Twickenham turned into walk-in vaccine centre

·4-min read

Twickenham Rugby Stadium has been turned into a major walk-in vaccine centre in a drive to try to boost vaccinations against coronavirus as cases of the Indian variant surge.

Up to 15,000 first dose jabs are being made available for those in the local area who have not yet been vaccinated.

The event – called Let’s Tackle Covid – aims to increase the number of vaccinations as cases of the Indian coronavirus variant surge in Hounslow, west London.

A spokesman for Twickenham Stadium said it was “proud” the venue would be supporting one of “the biggest walk-in vaccination events” in England.

At the moment people who are aged over 30 are being called up for a vaccination in England.

Anyone who is eligible for their first dose can walk in without an appointment but by 2.30pm event organisers said that anyone over 18 would be able to get an injection as they did not want any of the vaccine to be wasted.

Scotland international rugby union player Rory Hutchinson was among those who got a vaccination at Twickenham Stadium.

People queue to receive a coronavirus vaccination at Twickenham
People queue to receive a coronavirus vaccination at Twickenham (Dominic Lipinski/PA)

The 25-year-old Northampton Saints player told the PA news agency “for me it is the right thing to do and that is why I am here today”.

He said: “It was a really smooth process. I thought they were very professional. It was easy to find. I walked straight in and got my vaccine done. Then just had to wait a short while to make sure I was OK.

“I think we have been through a really tough time recently and hopefully we are on the mend now. I am just doing what I can to support that.”

Student and sports fan Flo Flake-Parsons said it was “quite exciting” to get her jab in a place “where there has been so many happy memories”.

The 24-year-old of Chiswick, west London, said there were no queues by the time she got her afternoon injection.

Saying it was “quite a relief” to the get the vaccination, she added: “It has been a really rubbish time for everyone and this is a good step back towards normality.”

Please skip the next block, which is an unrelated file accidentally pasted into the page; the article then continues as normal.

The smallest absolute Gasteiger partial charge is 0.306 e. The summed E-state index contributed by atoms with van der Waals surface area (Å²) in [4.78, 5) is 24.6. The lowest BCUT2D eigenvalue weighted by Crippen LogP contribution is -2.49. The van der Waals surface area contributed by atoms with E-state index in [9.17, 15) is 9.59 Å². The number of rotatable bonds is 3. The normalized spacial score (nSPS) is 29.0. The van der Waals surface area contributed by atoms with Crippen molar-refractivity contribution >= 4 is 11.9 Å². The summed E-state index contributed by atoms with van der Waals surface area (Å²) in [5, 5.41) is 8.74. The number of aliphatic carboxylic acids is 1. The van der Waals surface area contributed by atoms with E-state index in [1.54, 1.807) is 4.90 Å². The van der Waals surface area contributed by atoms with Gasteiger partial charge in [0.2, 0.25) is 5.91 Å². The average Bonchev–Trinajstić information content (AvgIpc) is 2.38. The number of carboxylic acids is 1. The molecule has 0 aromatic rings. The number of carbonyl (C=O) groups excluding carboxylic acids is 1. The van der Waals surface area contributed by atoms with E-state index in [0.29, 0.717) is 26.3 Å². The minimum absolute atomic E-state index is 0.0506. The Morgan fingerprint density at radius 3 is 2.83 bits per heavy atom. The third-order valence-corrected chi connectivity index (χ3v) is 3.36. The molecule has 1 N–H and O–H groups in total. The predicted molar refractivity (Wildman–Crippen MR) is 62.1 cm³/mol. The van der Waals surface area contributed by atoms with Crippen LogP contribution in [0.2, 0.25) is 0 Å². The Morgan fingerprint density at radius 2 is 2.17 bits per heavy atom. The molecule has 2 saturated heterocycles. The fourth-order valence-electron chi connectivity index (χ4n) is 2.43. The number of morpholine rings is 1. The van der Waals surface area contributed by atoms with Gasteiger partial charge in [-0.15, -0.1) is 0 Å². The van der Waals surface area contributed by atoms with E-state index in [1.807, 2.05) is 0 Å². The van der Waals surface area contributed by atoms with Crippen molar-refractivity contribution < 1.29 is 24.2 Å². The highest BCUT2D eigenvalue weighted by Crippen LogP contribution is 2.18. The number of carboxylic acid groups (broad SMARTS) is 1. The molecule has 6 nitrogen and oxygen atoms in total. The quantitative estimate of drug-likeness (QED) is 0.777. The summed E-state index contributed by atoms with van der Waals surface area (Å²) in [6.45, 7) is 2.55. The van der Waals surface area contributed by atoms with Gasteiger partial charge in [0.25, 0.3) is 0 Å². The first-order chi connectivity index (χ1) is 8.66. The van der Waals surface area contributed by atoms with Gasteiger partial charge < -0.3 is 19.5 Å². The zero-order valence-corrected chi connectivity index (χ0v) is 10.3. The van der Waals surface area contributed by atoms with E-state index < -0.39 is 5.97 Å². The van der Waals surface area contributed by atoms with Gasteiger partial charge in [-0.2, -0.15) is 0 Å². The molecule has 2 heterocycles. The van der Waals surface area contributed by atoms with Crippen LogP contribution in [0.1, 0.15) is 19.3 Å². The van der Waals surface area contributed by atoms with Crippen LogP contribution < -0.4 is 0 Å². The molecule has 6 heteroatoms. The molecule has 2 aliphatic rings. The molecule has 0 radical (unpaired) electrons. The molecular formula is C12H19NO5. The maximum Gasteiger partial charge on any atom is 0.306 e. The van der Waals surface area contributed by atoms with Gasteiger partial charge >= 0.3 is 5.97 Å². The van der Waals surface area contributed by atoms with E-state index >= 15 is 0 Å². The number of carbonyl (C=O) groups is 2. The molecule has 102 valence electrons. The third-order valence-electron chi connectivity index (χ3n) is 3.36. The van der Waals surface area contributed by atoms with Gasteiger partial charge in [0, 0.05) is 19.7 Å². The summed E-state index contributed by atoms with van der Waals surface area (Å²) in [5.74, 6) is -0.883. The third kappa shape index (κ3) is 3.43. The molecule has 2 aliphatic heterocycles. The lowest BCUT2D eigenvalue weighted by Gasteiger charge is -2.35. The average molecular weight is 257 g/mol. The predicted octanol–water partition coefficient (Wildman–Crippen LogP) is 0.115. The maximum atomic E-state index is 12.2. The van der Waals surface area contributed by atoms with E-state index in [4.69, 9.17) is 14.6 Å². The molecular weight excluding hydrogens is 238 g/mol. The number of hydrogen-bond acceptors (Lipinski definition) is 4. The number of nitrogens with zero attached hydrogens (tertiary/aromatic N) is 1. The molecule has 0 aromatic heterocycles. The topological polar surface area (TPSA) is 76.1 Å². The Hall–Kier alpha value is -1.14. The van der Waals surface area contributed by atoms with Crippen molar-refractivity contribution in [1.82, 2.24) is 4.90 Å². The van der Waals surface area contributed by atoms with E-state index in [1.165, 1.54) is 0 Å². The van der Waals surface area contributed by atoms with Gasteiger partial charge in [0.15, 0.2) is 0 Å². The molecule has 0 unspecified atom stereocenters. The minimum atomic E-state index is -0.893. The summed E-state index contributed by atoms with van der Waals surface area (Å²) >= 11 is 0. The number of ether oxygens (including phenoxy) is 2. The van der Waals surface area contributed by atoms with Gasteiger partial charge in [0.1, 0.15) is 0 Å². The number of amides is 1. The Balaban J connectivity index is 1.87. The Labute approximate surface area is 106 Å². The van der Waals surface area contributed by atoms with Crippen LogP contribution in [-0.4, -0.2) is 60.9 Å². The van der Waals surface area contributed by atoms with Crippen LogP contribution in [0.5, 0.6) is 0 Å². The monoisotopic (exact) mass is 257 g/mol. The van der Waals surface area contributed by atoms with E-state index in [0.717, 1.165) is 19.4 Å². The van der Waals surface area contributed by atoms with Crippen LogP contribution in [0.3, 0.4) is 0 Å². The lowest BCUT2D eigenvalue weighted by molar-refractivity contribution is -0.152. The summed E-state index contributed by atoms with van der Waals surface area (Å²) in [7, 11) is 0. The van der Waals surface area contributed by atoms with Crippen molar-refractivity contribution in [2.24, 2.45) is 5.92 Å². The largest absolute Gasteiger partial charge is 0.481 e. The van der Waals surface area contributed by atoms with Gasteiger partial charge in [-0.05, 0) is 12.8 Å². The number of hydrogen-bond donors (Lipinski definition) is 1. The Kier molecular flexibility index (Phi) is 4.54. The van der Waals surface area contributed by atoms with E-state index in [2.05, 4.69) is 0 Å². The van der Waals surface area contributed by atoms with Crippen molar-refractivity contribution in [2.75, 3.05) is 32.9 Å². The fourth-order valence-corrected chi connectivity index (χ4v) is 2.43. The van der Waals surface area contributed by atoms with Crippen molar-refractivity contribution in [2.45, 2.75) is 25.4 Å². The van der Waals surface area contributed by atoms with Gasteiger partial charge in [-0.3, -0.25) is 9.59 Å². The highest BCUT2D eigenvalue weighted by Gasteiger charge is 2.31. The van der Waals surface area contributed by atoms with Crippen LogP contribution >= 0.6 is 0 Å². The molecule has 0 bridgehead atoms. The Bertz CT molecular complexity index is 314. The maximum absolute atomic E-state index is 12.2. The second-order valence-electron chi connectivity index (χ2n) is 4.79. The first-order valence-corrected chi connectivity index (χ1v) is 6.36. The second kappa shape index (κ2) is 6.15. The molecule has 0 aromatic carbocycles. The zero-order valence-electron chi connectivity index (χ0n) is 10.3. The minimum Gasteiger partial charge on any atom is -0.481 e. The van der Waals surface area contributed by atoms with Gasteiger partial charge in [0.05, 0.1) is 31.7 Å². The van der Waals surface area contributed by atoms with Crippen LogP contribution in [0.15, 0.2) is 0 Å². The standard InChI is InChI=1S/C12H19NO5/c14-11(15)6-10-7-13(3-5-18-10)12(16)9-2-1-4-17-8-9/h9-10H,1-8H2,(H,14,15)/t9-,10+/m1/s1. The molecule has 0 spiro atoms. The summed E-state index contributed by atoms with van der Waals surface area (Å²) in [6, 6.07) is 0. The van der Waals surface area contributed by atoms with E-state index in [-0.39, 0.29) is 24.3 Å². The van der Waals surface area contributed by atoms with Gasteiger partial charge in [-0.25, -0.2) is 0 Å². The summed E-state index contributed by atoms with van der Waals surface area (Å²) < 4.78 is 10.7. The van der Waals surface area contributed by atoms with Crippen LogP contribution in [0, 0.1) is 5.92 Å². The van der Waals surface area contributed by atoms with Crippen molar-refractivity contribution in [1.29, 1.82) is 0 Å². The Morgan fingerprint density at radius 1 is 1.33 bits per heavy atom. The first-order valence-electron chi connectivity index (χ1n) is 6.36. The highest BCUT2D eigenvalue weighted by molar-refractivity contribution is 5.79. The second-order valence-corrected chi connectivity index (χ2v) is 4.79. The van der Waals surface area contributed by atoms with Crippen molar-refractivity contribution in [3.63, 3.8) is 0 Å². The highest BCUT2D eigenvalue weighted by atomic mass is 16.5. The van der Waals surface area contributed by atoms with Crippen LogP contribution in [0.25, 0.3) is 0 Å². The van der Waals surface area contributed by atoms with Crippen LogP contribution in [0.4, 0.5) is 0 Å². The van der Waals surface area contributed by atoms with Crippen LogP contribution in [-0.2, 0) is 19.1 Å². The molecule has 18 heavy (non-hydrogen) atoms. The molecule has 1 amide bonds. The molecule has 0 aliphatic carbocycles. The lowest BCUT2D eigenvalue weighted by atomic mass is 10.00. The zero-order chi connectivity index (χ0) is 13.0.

Dr Genevieve Small, who is a Harrow GP and the clinical lead for the north west London vaccination programme, described the Twickenham event which had been organised in a short space of time as a service which had been “something quite powerful” for a range of people.

She said: “We have been able to provide this facility on the day for people who perhaps knew they were allowed to get the vaccine but had not come around to sorting it out, or who have just been more spontaneous, or who had previously questions about the programme and now feel ready to come forward for the vaccination.

“There is, of course, a want (or a need) to make sure we are protecting the areas that are seeing more cases of the new variant.

“We have been given the opportunity (to do this). We have been given the vaccine and we have gone for it.”

Over 100 vaccinators, which includes a mixture of GPs and nurses, were on duty to hand out the jabs.

Thousands of people had queued up around the rugby pitch as the doors opened in order to make their way into the stadium concourse which had been turned into a vaccination hub.

Coronavirus vaccine centre
Anti-vaccination protesters demonstrated outside (Dominic Lipinski/PA)

Pippa Nightingale, the chief nurse for north-west London, encouraged people “to take some time out of your day and come and see us” during the fine bank holiday weather.

Kelly O’Neill, Hounslow Council’s director of public health, said: “Getting the vaccine is the single most important step we can take to protect ourselves, our families and our communities against Covid-19 and we encourage all our local community to have their vaccine as soon as they are eligible.”

Twickenham Stadium venue director Mark Lynch said: “We are proud to have supported the NHS for over a year during the pandemic, first with a test centre in Twickenham Stadium car park and now to set up this mass vaccination facility in record time.

“It’s taken less than a week to turn around and I’d like to thank all 600 stadium and NHS employees involved for their hard work to make this happen.

“Like rugby clubs across the country, we feel it’s important for us to do our bit to support our local communities.”

The event has been organised by the local NHS trust in partnership with Hounslow Council and supported by England’s Rugby Football Union (RFU).